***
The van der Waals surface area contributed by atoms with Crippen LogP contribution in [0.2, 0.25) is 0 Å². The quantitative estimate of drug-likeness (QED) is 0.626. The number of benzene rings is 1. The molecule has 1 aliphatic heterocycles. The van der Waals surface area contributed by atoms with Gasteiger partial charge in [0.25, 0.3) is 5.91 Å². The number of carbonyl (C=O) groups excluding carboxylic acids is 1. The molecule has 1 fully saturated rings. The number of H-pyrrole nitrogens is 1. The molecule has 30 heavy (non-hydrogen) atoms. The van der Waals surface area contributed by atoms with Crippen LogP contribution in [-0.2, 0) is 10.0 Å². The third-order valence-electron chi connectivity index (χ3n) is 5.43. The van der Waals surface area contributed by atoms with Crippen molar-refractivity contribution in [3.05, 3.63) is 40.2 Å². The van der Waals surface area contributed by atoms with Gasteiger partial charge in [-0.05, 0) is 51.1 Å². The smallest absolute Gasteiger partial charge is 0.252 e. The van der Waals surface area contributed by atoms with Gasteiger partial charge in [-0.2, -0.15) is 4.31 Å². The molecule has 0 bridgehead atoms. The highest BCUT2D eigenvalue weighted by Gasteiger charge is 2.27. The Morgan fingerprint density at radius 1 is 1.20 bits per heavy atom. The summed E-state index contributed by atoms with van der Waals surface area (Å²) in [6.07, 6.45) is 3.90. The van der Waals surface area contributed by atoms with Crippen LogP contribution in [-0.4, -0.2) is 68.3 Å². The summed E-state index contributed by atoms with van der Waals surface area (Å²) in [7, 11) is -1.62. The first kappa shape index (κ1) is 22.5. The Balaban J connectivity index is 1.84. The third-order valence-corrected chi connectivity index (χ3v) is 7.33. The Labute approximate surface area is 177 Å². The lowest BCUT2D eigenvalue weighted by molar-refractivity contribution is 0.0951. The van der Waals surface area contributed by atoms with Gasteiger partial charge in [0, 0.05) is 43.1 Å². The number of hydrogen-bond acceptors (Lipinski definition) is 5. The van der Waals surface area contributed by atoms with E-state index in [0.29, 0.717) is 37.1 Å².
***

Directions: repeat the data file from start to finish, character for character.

The van der Waals surface area contributed by atoms with Crippen LogP contribution in [0.2, 0.25) is 0 Å². The quantitative estimate of drug-likeness (QED) is 0.626. The number of benzene rings is 1. The molecule has 1 aliphatic heterocycles. The van der Waals surface area contributed by atoms with Gasteiger partial charge in [0.25, 0.3) is 5.91 Å². The number of carbonyl (C=O) groups excluding carboxylic acids is 1. The molecule has 1 fully saturated rings. The number of H-pyrrole nitrogens is 1. The molecule has 30 heavy (non-hydrogen) atoms. The van der Waals surface area contributed by atoms with Crippen LogP contribution in [-0.2, 0) is 10.0 Å². The third-order valence-electron chi connectivity index (χ3n) is 5.43. The van der Waals surface area contributed by atoms with Crippen molar-refractivity contribution in [3.05, 3.63) is 40.2 Å². The van der Waals surface area contributed by atoms with Gasteiger partial charge in [-0.05, 0) is 51.1 Å². The smallest absolute Gasteiger partial charge is 0.252 e. The van der Waals surface area contributed by atoms with Gasteiger partial charge in [-0.2, -0.15) is 4.31 Å². The molecule has 0 bridgehead atoms. The highest BCUT2D eigenvalue weighted by Gasteiger charge is 2.27. The Morgan fingerprint density at radius 1 is 1.20 bits per heavy atom. The summed E-state index contributed by atoms with van der Waals surface area (Å²) in [6.07, 6.45) is 3.90. The van der Waals surface area contributed by atoms with Crippen LogP contribution in [-0.4, -0.2) is 68.3 Å². The summed E-state index contributed by atoms with van der Waals surface area (Å²) in [7, 11) is -1.62. The first kappa shape index (κ1) is 22.5. The Balaban J connectivity index is 1.84. The third-order valence-corrected chi connectivity index (χ3v) is 7.33. The Labute approximate surface area is 177 Å². The lowest BCUT2D eigenvalue weighted by molar-refractivity contribution is 0.0951. The van der Waals surface area contributed by atoms with Gasteiger partial charge in [0, 0.05) is 43.1 Å². The number of hydrogen-bond acceptors (Lipinski definition) is 5. The van der Waals surface area contributed by atoms with E-state index in [0.29, 0.717) is 37.1 Å².